1 John 4:2-3 says, “If a person claiming to be a prophet acknowledges that Jesus Christ came in a real body, that person has the Spirit of God. But if someone claims to be a prophet and does not acknowledge the truth about Jesus, that person is not from God. Such a person has the spirit of the Antichrist, which you heard is coming into the world and indeed is already here.” It is important to note that false prophets are already living among us, “prophesying, casting out demons and doing mighty works in His name” (Matthew 7:22). Test the spirit that lives in the people proclaiming the Word of God.

2. Is the teacher living according to the Word? 

“Show yourself in all aspects to be a model of good works, and in your teaching show integrity, dignity, and sound speech that cannot be condemned” (Titus 2:7-8).

Let’s be fruit inspectors!

3. Does the teacher care for the spiritual needs of the flock? 

Titus talked about teaching “what accords with sound doctrine… what is good… that the word of God may not be reviled… so that in everything they may adorn the doctrine of God our Savior” (Titus 2:1, 3, 5, 10). You can determine the spiritual temperature of the body of believers if the teacher encourages them to be like the Bereans instead of telling them to take his word as truth. The Bereans “received the word [of Paul and Silas] with all eagerness, [but examined] the Scriptures daily to see if these things were so” (Acts 17:10). 

4. Is the teacher creating unity among the body of believers? 

“Since God loved us that much, we surely ought to love each other… If we love each other, God lives in us, and his love is brought to full expression in us” (1 John 4:11-12). Loving one another strengthens the Body of Christ. This is crucial to the teaching of abiding in Jesus so we can know and grow to love God more, which, in turn, teaches us to love others.

A 2021 article by Ruth Graham in The New York Times said that “Christian ‘prophets’…are stars within one of the fastest-growing corners of American Christianity.” So, beware! Many are teaching via social media, writing books, and doing speaking rounds. And who would not want to listen to them when they avoid all the difficult truths in the Bible such as sin, God’s wrath, etc., focusing mostly on love, compassion, and peace? They also sensationalize the chaos happening around us, throwing snippets from the Bible, and seemingly connecting the dots to current events. Unfortunately, many rely heavily on their words instead of reading the Bible and allowing the Holy Spirit to reveal God’s truth.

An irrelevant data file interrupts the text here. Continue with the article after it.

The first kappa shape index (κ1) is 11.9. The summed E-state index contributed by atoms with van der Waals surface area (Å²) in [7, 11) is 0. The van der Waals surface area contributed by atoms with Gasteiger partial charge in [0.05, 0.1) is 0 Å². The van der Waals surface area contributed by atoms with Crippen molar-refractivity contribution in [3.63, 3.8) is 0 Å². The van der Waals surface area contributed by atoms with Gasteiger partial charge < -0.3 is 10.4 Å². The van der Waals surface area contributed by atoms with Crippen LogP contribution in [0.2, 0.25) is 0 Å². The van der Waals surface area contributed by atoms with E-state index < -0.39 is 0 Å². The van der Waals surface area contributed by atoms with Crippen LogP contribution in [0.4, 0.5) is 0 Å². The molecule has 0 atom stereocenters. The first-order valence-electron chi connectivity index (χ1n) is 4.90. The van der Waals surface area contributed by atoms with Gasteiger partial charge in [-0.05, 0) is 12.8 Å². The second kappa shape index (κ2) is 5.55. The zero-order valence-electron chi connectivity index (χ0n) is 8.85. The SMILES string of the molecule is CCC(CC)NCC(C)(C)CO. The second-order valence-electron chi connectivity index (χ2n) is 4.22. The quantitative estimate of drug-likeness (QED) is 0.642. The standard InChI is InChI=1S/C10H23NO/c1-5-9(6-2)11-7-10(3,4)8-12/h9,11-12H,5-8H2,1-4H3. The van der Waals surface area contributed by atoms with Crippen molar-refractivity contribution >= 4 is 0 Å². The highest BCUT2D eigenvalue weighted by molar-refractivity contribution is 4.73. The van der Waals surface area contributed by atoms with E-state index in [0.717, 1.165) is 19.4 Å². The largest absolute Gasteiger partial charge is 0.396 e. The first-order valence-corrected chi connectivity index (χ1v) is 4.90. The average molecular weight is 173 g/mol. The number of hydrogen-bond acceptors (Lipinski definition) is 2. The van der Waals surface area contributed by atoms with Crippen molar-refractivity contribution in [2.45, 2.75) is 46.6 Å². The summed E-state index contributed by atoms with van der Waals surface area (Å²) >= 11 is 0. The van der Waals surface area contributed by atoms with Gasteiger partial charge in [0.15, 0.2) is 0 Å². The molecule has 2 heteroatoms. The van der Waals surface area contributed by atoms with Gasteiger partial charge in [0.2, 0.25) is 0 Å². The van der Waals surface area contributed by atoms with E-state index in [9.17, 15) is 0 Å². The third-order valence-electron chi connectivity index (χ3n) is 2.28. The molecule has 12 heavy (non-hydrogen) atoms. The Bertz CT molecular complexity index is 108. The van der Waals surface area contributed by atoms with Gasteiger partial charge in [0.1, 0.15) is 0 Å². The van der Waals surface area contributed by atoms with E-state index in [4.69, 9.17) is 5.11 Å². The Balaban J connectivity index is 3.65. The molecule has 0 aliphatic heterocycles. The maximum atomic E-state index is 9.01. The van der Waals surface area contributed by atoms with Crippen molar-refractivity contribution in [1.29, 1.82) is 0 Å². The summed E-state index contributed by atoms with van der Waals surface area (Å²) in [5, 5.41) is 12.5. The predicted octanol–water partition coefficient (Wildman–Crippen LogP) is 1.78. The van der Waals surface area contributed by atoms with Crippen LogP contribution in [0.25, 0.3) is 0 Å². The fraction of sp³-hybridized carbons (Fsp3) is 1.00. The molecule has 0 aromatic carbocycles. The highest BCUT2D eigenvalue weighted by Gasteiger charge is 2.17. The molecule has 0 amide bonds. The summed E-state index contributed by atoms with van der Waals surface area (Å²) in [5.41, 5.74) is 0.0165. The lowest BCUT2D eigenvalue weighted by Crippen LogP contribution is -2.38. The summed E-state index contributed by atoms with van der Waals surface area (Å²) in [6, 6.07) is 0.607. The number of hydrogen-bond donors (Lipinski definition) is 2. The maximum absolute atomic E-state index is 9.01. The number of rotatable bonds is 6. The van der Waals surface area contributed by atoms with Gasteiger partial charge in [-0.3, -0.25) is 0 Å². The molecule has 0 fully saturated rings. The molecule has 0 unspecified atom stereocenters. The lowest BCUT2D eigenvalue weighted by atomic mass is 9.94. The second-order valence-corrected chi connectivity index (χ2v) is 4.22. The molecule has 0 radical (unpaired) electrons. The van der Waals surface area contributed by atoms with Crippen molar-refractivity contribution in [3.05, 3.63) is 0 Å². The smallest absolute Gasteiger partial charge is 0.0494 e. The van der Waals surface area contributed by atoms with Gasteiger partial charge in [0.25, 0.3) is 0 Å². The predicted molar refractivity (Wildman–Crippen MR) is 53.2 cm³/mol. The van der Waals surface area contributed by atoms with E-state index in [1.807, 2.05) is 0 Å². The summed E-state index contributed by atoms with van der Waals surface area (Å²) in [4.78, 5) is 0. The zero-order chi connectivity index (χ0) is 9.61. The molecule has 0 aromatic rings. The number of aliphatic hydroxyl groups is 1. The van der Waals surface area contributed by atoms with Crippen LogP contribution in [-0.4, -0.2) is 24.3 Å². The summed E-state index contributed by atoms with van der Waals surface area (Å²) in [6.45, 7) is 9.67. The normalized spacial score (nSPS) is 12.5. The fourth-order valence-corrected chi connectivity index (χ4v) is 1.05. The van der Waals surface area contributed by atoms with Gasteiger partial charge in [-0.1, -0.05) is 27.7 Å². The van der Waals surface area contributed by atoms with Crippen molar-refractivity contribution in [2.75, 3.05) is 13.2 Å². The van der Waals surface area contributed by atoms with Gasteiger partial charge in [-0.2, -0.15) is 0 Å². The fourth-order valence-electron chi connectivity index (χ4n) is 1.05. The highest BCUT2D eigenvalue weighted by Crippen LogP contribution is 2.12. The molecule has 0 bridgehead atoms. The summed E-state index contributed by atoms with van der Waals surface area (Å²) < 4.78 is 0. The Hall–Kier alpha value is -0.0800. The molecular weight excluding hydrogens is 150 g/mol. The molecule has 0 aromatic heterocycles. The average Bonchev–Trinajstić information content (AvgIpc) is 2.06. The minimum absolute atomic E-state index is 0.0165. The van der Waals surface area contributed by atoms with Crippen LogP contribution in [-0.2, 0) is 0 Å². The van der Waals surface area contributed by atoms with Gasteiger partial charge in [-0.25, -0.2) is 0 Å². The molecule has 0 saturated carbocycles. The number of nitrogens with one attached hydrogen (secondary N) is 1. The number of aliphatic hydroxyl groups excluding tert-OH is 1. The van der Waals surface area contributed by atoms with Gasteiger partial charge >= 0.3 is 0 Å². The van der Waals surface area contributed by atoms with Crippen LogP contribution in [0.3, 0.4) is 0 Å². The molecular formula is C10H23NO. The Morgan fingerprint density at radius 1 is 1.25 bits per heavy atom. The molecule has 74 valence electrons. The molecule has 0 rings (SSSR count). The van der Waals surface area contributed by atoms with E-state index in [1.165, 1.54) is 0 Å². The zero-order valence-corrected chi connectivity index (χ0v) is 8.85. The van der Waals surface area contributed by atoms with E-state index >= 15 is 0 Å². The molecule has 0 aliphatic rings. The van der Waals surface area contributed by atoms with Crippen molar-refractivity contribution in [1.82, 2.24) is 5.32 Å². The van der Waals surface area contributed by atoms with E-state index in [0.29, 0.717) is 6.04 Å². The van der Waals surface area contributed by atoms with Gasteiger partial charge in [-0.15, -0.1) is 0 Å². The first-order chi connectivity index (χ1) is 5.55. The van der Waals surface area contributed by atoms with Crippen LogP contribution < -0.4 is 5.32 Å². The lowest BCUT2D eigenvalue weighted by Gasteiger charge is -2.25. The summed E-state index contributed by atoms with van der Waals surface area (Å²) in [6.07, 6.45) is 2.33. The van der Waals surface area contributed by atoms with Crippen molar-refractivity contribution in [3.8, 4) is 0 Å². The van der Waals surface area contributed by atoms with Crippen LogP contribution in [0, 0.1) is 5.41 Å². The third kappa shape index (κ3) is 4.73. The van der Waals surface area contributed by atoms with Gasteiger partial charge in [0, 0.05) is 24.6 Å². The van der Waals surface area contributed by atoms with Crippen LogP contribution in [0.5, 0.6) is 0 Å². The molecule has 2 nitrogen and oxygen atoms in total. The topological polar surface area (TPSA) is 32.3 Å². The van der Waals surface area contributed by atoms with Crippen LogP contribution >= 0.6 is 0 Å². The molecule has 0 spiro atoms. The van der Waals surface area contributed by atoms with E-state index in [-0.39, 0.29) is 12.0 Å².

Keep the Door Shut!

The grandmother in the story of Little Red Riding Hood told the wolf to lift the door latch and let himself in. She was immediately devoured. That door was wide open when Little Red Riding Hood arrived and was eventually swallowed up. 

In an alternative version, Little Red Riding Hood got to Grandma’s house first. She told Grandma about meeting the wolf along the way, so Grandma said, “Well, we will shut the door, that he may not come in.”

Yes, we need to do exactly what Grandma suggested: Shut the door to the ravenous wolves, the false prophets looking to trap God’s sheep! Do not engage! Do not allow them to schmooze with their smooth words! 

John said, “You already have won a victory over [the false prophets], because the Spirit who lives in you is greater than the spirit who lives in the world… We belong to God, and those who know God listen [to the one who has the Spirit of God]. If they do not belong to God, they do not listen [to the one who has the Spirit of God]. That is how we know if someone has the Spirit of truth or the spirit of deception” (1 John 4: 4, 6, paraphrased). 

Photo Credit: ©Unsplash/Vincent Van Zalinge

Luisa Collopy is an author, speaker and a women’s Bible study teacher. She also produces Mula sa Puso (From the Heart) in Tagalog (her heart language), released on FEBC Philippines stations. Luisa loves spending time with her family over meals and karaoke!